As is customary in a small university seminar class, everyone introduced themselves on the first day.  I immediately recognized her name as Mennonite, as of course she did mine.  But it wasn’t until later in the term that I mentioned that I was from Blumenort.  She knew Blumenort well as she had spent a summer there living with her great aunts.  And she started talking about funerals, coffee and sugar cubes, she even used the Low German word zockastetja.  In that cultural fragment she set adrift with her words, lay more than an old-fashioned custom we both recognized.  It pulled back through my losses, my father, uncles and aunts, some whom I loved, some whom I feared and some whom I hardly knew, my grandparents, a friend’s father, a thirteen-year old school mate, a grandmother I only dimly remembered. It pulled back further through my losses, to a time before my time, through the generations of sorrows that Blumenort has known.  This gesture towards ritual—coffee and sugar cubes—that is so much a part of my history, a reminder of what I have lost, a remembrance of what is mine.

*Ministers’ room.  This was a room reserved for the ministers to collect themselves and their thoughts before they filed through the congregation to take their seats on the dais at the front of the church.
(Photo taken from Royden Loewen. Blumenort: A Mennonite Community in Transition, 1874-1982. Blumenort Mennonite Historical Society, 1983. Used with permission.)

a sweet-complaining grievance: a triptych of sugar

“It’s sweet,” someone recently said of With a Whisk.  It was intended as a compliment to be sure but it unsettled me and a disconcerting self-doubt crept in.  Was my blog nothing more than a collection of entertaining sentiments, a pleasurable dose of nostalgia, a simple reassurance that if things aren’t okay now, at least they used to be?  I don’t do acomplicatedkindness despair to be sure but I’m not all sunshine and roses, am I, I fretted.  Until a Facebook friend posted a thought, “I think the richness of food descriptions made someone jump to a taste-adjective.”  Thanks Veena, I can live with that.  So here’s to the sweet, sugarcoated, the bittersweet, sweet and sour, syrupy commixture that is my life.

I am indebted to The Bard for my title, Two Gentlemen of Verona, III.ii.85.
(If this posting is the middle panel of my sugar-blog triptych, the following posting, "zockastetja," is the right panel. For the left panel, I have in a mind a story about gingersnaps.)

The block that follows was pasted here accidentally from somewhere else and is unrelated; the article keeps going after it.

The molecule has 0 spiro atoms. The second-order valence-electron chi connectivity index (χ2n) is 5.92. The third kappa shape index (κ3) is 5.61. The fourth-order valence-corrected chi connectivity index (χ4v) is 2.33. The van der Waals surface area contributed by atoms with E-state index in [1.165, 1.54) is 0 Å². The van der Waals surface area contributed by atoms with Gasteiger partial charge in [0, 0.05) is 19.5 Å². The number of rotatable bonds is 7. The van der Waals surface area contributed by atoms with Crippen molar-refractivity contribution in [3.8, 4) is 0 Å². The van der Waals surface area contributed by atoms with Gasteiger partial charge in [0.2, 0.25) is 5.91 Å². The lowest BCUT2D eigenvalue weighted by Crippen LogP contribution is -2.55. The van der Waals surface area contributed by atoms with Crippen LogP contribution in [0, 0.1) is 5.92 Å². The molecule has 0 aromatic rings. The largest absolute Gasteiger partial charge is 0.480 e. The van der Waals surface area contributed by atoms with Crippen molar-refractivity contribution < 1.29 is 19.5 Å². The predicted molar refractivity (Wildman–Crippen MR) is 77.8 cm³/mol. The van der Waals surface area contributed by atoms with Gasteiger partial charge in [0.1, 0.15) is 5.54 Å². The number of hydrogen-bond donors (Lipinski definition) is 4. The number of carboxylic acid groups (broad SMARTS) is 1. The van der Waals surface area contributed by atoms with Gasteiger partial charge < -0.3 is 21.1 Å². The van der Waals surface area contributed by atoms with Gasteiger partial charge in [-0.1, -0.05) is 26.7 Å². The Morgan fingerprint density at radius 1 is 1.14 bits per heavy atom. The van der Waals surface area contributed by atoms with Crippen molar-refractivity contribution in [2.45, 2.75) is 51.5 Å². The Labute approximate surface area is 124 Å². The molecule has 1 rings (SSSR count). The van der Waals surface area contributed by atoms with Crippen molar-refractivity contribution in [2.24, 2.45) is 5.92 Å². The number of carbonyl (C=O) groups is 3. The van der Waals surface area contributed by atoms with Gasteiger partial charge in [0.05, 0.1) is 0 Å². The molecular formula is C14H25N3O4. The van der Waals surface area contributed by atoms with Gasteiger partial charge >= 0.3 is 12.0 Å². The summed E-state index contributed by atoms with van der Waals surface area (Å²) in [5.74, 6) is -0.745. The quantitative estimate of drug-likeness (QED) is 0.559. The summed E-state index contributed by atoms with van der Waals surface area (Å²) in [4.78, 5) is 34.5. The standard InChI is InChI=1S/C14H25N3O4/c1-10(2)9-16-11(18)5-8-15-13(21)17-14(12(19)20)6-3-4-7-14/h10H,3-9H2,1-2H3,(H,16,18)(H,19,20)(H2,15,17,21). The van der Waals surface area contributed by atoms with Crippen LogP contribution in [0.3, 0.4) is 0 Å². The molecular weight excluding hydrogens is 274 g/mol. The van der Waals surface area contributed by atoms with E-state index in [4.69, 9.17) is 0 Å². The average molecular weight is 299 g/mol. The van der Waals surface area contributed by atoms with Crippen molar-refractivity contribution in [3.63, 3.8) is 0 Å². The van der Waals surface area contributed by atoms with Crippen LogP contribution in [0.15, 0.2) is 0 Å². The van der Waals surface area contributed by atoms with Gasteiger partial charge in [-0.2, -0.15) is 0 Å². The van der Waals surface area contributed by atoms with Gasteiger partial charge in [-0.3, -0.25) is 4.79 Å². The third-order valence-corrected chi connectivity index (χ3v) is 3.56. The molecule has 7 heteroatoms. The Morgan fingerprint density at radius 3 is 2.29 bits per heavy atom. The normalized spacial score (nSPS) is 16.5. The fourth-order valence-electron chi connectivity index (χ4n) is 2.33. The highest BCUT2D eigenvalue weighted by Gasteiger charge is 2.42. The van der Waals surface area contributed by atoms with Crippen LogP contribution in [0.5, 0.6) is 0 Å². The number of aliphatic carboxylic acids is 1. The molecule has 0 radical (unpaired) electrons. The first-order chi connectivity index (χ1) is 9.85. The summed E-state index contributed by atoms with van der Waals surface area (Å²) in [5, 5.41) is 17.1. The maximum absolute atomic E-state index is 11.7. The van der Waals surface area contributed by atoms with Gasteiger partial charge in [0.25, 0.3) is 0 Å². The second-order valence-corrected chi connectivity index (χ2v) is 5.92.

Wednesday, 19 January 2011

squab, n.

1. A raw, inexperienced person. Obs.
   1640 R. Brome Sparagus Garden II. ii, I warrant you, is he a trim youth? We must make him one Iacke, 'tis such a squab as thou never sawest; such a lumpe, we may make what we will of him.
a. A newly-hatched, unfledged, or very young bird.
   1865 C. Kingsley Hereward v, At the bottom of each [pie] a squab or young cormorant.
b. spec. A young pigeon.
c. A young rabbit. rare.
(from the Oxford English Dictionary, online)

          It was mid-afternoon, my second day on the colony of Riva Palacios, one of Bolivia’s most established and prosperous Mennonite colonies. I was spending a few days with the family of Wilhelm and Susanna Martens who lived in the village of Waldheim about an hour’s drive south of the city of Santa Cruz. I had been warmly welcomed by all members of the family, children included and so I gladly accepted thirteen year old Jacob’s invitation to inspect the rabbit operation that he and his older brother had set up. With his three younger sisters in tow along with a bevy of pets, Renshaw and Scuba their dogs, a cat or two, Jacob led me to the hen house which doubled as a rabbit hutch. We made our way through the flutter of squawking chickens and into the mesh wire enclosure that housed the ever expanding herd of rabbits. Jacob was well versed in the habits of rabbits and knew his warren well. He explained that he and his brother had about two dozen breeding does and that this ensured a steady supply of meat for the Santa Cruz market. Every rabbit they sold got them fifteen bolivianos. He spotted which does were his and which belonged to his brother. He knew which rabbits were ready for market and which ones were still too immature to sell. Along the far wall he and his brother had arranged cinder blocks to serve as nesting boxes. As he gently pushed through the fluff and grass that filled one of the boxes, he inspected the litter of squirming, hairless squabs that had been born after his last visit yesterday to tend to the rabbits. From the adjacent box he lifted a doe and pointed to the tufts of hair that she had pulled from her chest and which now lined the nest; a sure sign that she was ready to kindle. Undoubtedly there would be another six or seven kits when next he came to feed and water his herd. But there were a few wrinkles in this fledgling entrepreneurial fraternity; Jacob did the lion’s share of the work but wasn’t rewarded the lion’s share of the profit! But what are you to do when your sixteen year old brother sets the terms of the partnership!